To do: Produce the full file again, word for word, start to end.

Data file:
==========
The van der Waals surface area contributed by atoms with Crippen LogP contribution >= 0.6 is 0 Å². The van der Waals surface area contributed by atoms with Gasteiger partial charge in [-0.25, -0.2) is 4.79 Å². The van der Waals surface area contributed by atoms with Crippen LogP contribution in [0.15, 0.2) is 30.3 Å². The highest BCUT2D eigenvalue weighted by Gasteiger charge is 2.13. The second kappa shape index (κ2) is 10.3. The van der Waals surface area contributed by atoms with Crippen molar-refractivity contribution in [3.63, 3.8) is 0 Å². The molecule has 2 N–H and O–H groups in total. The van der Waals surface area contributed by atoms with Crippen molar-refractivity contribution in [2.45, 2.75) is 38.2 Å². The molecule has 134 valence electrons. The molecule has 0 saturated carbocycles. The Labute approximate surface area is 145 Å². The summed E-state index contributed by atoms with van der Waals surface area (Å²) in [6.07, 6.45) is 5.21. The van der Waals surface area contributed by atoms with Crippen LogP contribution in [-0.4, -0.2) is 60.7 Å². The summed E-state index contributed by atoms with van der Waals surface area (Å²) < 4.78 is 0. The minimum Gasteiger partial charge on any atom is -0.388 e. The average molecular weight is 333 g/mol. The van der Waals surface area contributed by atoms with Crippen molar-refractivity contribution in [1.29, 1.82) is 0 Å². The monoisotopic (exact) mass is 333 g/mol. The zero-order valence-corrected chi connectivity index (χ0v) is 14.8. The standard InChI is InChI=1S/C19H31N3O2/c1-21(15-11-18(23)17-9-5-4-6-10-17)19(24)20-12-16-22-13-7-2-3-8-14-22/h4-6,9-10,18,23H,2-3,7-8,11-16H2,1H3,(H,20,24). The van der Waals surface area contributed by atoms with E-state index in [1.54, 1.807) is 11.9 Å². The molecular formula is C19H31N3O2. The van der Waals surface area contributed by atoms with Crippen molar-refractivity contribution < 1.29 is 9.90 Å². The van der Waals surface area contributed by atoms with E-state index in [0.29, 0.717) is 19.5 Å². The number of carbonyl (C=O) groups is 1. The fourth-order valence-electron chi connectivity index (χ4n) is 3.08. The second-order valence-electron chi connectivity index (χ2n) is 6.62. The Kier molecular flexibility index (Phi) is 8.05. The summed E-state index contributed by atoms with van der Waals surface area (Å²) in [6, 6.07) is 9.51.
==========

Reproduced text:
The van der Waals surface area contributed by atoms with Crippen LogP contribution >= 0.6 is 0 Å². The van der Waals surface area contributed by atoms with Gasteiger partial charge in [-0.25, -0.2) is 4.79 Å². The van der Waals surface area contributed by atoms with Crippen LogP contribution in [0.15, 0.2) is 30.3 Å². The highest BCUT2D eigenvalue weighted by Gasteiger charge is 2.13. The second kappa shape index (κ2) is 10.3. The van der Waals surface area contributed by atoms with Crippen molar-refractivity contribution in [3.63, 3.8) is 0 Å². The molecule has 2 N–H and O–H groups in total. The van der Waals surface area contributed by atoms with Crippen molar-refractivity contribution in [2.45, 2.75) is 38.2 Å². The molecule has 134 valence electrons. The molecule has 0 saturated carbocycles. The Labute approximate surface area is 145 Å². The summed E-state index contributed by atoms with van der Waals surface area (Å²) in [6.07, 6.45) is 5.21. The van der Waals surface area contributed by atoms with Crippen LogP contribution in [-0.4, -0.2) is 60.7 Å². The summed E-state index contributed by atoms with van der Waals surface area (Å²) < 4.78 is 0. The minimum Gasteiger partial charge on any atom is -0.388 e. The average molecular weight is 333 g/mol. The van der Waals surface area contributed by atoms with Crippen molar-refractivity contribution in [1.29, 1.82) is 0 Å². The monoisotopic (exact) mass is 333 g/mol. The zero-order valence-corrected chi connectivity index (χ0v) is 14.8. The standard InChI is InChI=1S/C19H31N3O2/c1-21(15-11-18(23)17-9-5-4-6-10-17)19(24)20-12-16-22-13-7-2-3-8-14-22/h4-6,9-10,18,23H,2-3,7-8,11-16H2,1H3,(H,20,24). The van der Waals surface area contributed by atoms with E-state index in [1.54, 1.807) is 11.9 Å². The molecular formula is C19H31N3O2. The van der Waals surface area contributed by atoms with Crippen molar-refractivity contribution < 1.29 is 9.90 Å². The van der Waals surface area contributed by atoms with E-state index in [0.29, 0.717) is 19.5 Å². The number of carbonyl (C=O) groups is 1. The fourth-order valence-electron chi connectivity index (χ4n) is 3.08. The second-order valence-electron chi connectivity index (χ2n) is 6.62. The Kier molecular flexibility index (Phi) is 8.05. The summed E-state index contributed by atoms with van der Waals surface area (Å²) in [6, 6.07) is 9.51.